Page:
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  • Writer's pictureAnnelisa MacBean

Autonomy in Partnerships

In close personal relationships, especially in our partnerships and marriages, it is important to attend to and nurture a secure attachment bond and discover ways to co-regulate challenging emotional states. Being intentionally kind toward our partners, holding them during difficult times, caring about and tendering their suffering is so important. Allowing our loved ones to matter means we take a risk ourselves by leading with our own vulnerability, prioritizing connection and its preciousness in our lives. It is also essential to be aware of the difference between connection and unhealthy fusion. Humans live in a paradoxical reality where we are not only connected, but also separate and individual. A truly secure attachment between adults must include healthy differentiation.

While the perception of oneness is compelling and allows our young, wounded selves to feel safe . . . true oneness, non-duality and the interconnectedness of all things can only be known in direct relationship to duality and multiplicity. Partnerships and intimate relationships provide a direct experience of navigating these opposites. Being with and experiencing the complex and unresolvable tension between these two dynamics may, at times, mean holding firm boundaries, asserting our independence, disappointing our partners, allowing them to struggle and confront feelings of aloneness.

It may also mean relieving our loved ones of the burden we may have unconsciously placed on them to tend to the ghosts of our own unlived, unmet lives. Are you able to differentiate between healthy intimacy and emotional fusion? Are you able to make this discernment in the immediacy of your own everyday direct experience? Are you able to stay with the chaos, the contradiction, and the intensity of these energies as they arise? From a transpersonal perspective, we can orient to our oneness with all of life. But in the relative, human domain we are also separate individuals, each with our own unique histories, our peculiar and unique ways of organizing our experience, and our own distinctive vulnerabilities. Being mindful of these differences, trusting our autonomy, paradoxically honors the universal nature of the human experience. Denial of our separateness will inevitably force the innate urge toward autonomy to distort and express in unconscious ways, in twisted and ineffective conflict. Pushing people away, co-dependency, blaming and shaming others for not being what we would like them to be . . . these are all manifestations of separation, but an unsuccessful, immature unrealized, false autonomy.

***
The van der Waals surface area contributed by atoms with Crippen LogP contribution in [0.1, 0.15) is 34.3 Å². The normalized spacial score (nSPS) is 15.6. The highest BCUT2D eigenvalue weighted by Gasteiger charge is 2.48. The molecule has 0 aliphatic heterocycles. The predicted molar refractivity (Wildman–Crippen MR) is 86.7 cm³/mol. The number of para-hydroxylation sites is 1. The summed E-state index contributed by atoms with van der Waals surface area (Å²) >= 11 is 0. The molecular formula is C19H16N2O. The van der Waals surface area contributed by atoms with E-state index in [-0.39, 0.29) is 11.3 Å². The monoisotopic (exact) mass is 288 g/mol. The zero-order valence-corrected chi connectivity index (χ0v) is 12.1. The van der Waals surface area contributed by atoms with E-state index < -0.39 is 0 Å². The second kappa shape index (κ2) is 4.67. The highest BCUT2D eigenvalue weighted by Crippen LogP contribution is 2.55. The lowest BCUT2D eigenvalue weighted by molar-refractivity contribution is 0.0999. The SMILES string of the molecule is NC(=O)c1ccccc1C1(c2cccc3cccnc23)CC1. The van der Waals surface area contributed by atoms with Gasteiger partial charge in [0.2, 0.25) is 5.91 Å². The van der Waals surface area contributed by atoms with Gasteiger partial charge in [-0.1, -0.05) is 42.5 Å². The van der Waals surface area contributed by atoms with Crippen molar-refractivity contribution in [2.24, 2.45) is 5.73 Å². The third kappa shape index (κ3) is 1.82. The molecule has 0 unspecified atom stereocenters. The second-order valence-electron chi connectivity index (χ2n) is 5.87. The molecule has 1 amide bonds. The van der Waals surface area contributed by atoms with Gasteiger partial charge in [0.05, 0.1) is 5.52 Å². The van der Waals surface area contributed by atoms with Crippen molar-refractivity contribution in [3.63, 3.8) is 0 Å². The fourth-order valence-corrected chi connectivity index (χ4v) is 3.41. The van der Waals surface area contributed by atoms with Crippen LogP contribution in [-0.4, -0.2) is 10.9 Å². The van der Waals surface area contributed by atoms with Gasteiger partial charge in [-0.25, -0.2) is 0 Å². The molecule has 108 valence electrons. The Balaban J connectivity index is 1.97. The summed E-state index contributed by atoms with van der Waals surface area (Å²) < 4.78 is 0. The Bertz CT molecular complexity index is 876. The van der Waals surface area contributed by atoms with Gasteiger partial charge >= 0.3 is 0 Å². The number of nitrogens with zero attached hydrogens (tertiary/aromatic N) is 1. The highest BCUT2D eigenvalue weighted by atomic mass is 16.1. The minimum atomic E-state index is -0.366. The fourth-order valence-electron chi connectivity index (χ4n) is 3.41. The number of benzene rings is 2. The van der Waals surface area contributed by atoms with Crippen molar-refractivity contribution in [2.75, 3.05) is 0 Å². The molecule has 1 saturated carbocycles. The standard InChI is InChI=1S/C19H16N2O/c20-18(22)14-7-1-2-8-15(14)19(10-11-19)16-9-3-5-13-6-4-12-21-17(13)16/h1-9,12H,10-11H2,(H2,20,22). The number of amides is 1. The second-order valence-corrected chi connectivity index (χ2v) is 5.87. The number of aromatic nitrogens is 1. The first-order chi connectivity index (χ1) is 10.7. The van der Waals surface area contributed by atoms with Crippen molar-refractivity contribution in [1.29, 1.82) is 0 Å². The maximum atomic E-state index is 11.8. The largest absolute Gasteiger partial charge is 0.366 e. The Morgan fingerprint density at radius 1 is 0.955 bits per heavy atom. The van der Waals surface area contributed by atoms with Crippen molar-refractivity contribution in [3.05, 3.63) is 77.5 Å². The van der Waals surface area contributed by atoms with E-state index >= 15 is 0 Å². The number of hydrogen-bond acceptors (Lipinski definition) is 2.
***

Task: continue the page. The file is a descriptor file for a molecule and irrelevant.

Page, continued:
Autonomy is a state of oneness with self, a state of awareness that recognizes the interdependencies of our own embodied human and transpersonal nature. Most importantly, autonomy allows for us to be fully who we are while maintaining intimacy in relationship to others. Because the early conditions of our development don’t educate or encourage autonomy, it is a capacity that we often discover later, in the tumult of adult relationships. It’s a capacity that develops over time in the alchemical tension of opposites. Talk with your partners and friends about how you see yourselves navigating this territory. Do you recognize and experience autonomy in yourselves, or in each other? Explore how autonomy, or the lack thereof, plays into your experience of intimacy, or the lack thereof! Lean into your friendships and partnerships to establish your individuality and the truest sense of your being.

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